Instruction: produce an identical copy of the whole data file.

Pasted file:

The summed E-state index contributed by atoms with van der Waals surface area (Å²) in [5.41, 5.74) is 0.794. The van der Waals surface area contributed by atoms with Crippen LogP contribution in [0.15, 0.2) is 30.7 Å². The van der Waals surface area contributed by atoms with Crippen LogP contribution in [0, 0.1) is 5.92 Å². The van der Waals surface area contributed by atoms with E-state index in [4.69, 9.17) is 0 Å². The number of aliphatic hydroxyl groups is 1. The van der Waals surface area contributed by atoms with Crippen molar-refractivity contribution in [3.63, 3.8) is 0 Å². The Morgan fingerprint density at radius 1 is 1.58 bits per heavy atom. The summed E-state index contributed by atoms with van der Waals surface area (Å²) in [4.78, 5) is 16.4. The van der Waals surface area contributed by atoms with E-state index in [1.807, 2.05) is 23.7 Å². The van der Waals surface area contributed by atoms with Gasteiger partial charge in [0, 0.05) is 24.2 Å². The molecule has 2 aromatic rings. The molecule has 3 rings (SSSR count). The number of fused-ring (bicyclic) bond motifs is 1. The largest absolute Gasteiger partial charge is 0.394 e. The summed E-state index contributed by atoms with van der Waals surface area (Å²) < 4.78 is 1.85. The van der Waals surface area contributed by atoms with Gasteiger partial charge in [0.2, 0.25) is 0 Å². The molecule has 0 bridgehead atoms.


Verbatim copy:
The summed E-state index contributed by atoms with van der Waals surface area (Å²) in [5.41, 5.74) is 0.794. The van der Waals surface area contributed by atoms with Crippen LogP contribution in [0.15, 0.2) is 30.7 Å². The van der Waals surface area contributed by atoms with Crippen LogP contribution in [0, 0.1) is 5.92 Å². The van der Waals surface area contributed by atoms with E-state index in [4.69, 9.17) is 0 Å². The number of aliphatic hydroxyl groups is 1. The van der Waals surface area contributed by atoms with Crippen molar-refractivity contribution in [3.63, 3.8) is 0 Å². The Morgan fingerprint density at radius 1 is 1.58 bits per heavy atom. The summed E-state index contributed by atoms with van der Waals surface area (Å²) in [4.78, 5) is 16.4. The van der Waals surface area contributed by atoms with E-state index in [1.807, 2.05) is 23.7 Å². The van der Waals surface area contributed by atoms with Gasteiger partial charge in [0, 0.05) is 24.2 Å². The molecule has 2 aromatic rings. The molecule has 3 rings (SSSR count). The number of fused-ring (bicyclic) bond motifs is 1. The largest absolute Gasteiger partial charge is 0.394 e. The summed E-state index contributed by atoms with van der Waals surface area (Å²) < 4.78 is 1.85. The van der Waals surface area contributed by atoms with Gasteiger partial charge in [0.2, 0.25) is 0 Å². The molecule has 0 bridgehead atoms.